"So if I understand it correctly the (L/D) max is at the intersection
of parasitical drag and lift-induced drag. Thus, at the point which
has the minimum total amount of drag. Which is achieved at a specific
Actually, speaking in the most general terms, neither L/D max nor maximum Lift nor minimum Drag are achieved at a specific speed. The graph tying the L/D ratio to a specific airspeed is ASSUMING one specific weight, and also is ASSUMING 1-G flight. In many cases this is a perfectly reasonable assumption, but not always. Fundamentally speaking, L/D ratio and lift coefficient and drag coefficient are all functions of angle-of-attack, NOT airspeed.
However, in 1-G flight at a given weight, there's a one-to-one correlation between angle-of-attack and airspeed. Once you understand this, your confusion will vanish.
If we DO assume 1-G flight at one specific weight, then it's fine to say that variables like L/D ratio, lift coefficient, and drag coefficient are functions of angle-of-attack, or of airspeed, whichever we prefer. When presenting the information to a pilot who will be interested in the aircraft's performance in 1-G flight at some given known or assumed weight, then obviously it makes more sense to present the information in terms of airspeed, because the pilot has an airspeed indicator but not an angle-of-attack indicator. This would pertain more to L/D ratio than to lift coefficient or drag coefficient, because the L/D ratio is tied directly to something the pilot is actually interested in optimizing (the glide ratio), while the lift coefficient and drag coefficient aren't tied directly to any one parameter that the pilot cares about. (The lift coefficient is NOT a measure of the "efficiency" of the wing, as the question suggests.) Hence the reason you are seeing the L/D curve presented with airspeed along the X axis, rather than with angle-of-attack along the X axis. It's a graph that's meant to tell the pilot something he can actually use in the cockpit, while flying in the 1-g condition at some known or assumed weight.
Here's another bit of trivia to muddy the waters:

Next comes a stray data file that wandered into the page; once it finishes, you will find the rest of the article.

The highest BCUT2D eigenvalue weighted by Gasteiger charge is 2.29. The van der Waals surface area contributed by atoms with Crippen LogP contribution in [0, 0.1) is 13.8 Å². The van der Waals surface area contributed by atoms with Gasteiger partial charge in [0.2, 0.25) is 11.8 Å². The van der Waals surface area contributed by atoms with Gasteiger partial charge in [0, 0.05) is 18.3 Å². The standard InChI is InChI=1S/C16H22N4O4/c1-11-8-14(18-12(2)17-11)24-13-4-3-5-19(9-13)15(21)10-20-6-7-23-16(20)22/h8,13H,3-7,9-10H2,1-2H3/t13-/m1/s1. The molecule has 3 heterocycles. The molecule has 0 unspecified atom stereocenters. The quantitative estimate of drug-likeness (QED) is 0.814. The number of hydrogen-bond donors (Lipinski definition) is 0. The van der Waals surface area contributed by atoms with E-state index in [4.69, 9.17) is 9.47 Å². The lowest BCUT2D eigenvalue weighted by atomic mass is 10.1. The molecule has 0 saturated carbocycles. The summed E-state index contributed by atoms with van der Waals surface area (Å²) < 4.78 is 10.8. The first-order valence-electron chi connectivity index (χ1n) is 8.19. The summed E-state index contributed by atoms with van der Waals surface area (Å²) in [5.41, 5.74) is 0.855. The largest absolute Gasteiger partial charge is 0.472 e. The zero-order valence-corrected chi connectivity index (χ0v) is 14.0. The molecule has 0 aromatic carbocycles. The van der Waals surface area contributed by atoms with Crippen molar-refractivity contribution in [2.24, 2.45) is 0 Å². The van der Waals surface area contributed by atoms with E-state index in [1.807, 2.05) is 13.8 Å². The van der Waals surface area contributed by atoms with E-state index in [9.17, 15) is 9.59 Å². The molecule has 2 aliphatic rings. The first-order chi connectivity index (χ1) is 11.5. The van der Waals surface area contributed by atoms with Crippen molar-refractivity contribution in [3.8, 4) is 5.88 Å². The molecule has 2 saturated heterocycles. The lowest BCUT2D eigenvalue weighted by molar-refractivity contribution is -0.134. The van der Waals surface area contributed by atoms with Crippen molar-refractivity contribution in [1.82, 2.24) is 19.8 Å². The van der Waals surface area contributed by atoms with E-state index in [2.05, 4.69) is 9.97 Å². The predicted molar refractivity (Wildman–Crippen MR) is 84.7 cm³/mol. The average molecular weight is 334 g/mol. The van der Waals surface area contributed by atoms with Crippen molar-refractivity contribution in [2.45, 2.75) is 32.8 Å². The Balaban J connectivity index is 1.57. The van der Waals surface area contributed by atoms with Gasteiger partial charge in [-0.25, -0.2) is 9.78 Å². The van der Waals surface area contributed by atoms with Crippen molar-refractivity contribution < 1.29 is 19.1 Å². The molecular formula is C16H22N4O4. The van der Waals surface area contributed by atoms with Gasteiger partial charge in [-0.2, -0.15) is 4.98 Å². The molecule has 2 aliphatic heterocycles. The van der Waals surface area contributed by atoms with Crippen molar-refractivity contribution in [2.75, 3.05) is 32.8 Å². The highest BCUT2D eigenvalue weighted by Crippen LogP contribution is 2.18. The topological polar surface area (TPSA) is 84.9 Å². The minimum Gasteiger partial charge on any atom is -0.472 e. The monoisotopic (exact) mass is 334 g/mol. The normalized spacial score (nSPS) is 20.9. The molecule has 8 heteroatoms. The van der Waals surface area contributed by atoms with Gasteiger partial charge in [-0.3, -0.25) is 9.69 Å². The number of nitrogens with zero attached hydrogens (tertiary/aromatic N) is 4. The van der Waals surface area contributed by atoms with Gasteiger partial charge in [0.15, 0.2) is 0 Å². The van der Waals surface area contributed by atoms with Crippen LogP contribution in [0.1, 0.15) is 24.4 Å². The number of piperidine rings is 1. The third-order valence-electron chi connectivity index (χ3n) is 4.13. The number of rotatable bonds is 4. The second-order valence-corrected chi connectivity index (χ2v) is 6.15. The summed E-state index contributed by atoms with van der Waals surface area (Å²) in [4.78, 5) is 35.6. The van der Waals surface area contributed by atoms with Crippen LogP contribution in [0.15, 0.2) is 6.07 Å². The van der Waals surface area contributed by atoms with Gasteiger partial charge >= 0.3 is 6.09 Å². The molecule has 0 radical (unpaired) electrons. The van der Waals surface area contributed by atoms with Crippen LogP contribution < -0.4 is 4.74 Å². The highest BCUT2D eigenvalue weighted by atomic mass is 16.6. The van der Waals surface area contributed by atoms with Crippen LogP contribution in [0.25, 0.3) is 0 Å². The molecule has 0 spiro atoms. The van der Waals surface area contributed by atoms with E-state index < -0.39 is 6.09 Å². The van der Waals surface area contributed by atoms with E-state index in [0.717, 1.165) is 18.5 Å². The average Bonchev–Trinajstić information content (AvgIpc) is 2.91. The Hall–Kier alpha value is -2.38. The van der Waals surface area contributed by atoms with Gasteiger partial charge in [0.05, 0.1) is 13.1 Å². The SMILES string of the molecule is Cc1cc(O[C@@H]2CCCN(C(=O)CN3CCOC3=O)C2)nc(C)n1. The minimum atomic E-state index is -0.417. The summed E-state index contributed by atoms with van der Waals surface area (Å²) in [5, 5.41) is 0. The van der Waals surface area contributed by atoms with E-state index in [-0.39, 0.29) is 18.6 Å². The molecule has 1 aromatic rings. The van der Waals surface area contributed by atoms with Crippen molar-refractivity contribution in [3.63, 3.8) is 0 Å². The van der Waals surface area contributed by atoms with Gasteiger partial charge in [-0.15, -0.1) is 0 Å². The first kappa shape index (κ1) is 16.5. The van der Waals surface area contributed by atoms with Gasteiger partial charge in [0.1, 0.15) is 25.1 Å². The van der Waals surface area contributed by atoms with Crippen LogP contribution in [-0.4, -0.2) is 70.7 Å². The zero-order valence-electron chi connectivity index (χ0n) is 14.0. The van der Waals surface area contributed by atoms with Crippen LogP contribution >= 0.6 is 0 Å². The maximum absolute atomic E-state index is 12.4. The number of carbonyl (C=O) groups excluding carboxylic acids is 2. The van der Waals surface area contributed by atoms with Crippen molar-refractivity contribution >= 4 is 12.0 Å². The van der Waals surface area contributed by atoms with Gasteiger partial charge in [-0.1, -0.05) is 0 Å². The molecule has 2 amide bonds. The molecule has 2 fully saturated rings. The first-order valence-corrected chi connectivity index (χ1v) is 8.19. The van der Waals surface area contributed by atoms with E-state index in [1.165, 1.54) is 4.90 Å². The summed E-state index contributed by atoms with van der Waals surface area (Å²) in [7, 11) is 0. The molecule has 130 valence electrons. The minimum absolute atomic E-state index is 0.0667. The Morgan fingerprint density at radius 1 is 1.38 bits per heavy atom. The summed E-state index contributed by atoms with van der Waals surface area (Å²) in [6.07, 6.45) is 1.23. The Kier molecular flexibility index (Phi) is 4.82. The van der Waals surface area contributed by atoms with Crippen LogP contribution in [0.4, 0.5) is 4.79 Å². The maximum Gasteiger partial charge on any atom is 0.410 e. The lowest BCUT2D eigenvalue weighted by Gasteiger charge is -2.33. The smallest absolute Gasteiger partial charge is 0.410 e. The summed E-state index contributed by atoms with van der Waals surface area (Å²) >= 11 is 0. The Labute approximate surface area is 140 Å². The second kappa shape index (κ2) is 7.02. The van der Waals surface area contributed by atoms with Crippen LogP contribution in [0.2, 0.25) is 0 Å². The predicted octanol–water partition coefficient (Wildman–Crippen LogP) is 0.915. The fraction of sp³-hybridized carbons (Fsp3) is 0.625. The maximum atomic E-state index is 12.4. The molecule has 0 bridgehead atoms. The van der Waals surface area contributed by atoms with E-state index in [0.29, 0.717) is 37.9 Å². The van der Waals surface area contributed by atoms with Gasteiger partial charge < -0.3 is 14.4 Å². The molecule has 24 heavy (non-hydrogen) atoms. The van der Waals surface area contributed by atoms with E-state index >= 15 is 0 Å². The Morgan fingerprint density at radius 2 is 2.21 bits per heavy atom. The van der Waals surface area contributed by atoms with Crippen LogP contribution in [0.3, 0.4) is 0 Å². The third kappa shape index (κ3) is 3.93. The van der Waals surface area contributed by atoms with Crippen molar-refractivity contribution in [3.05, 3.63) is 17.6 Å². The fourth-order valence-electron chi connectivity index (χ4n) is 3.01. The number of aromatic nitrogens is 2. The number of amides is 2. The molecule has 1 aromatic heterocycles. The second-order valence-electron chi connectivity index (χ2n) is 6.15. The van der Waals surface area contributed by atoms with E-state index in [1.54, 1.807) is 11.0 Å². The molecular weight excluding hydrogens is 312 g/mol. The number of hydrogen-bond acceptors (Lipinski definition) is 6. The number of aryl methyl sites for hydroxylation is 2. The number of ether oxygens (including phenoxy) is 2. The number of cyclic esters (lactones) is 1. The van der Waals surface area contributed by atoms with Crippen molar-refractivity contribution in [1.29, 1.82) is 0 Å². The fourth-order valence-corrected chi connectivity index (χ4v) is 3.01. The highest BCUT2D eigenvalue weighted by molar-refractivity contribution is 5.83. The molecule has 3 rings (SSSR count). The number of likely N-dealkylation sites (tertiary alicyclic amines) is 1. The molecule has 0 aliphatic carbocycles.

If the L/D graph is drawn for horizontal powered flight, the point of max L/D will occur exactly at the point of minimum Drag (not the same as minimum drag coefficient), because in horizontal powered flight Lift = Weight, assuming no complications from a tilted thrust line, and Lift is therefore constant.
If the L/D graph is drawn for gliding flight, the point of max L/D will occur ALMOST at the point of minimum Drag, but not exactly, because in gliding flight Lift is not constant. It is slightly less than Weight, and more so at poor glide ratios than at large glide ratios. The difference will likely be too small to notice though-- for all practical purposes the gliding L/D curve and the horizontal L/D curve are interchangeable, except in aircraft with very poor glide ratios. Therefore for all practical purposes, the L/D curve can also be viewed as a Drag curve (not the same as a drag coefficient curve) in gliding flight as well as in horizontal flight, except in aircraft with very poor glide ratios.
In both cases (gliding flight or horizontal flight) the point of max L/D will occur at the point of max (lift coefficient / drag coefficient), which will occur NEITHER at the point of max lift coefficient nor at the point of minimum drag coefficient.
(By the way, all the above statements are true regardless of whether we are putting angle-of-attack, or airspeed, along the x axis of our graph.)
Always keep in mind that Drag is not the same as drag coefficient, and Lift is not the same as lift coefficient. However the Lift/ Drag ratio is always exactly equal to the ratio of (lift coefficient / drag coefficient).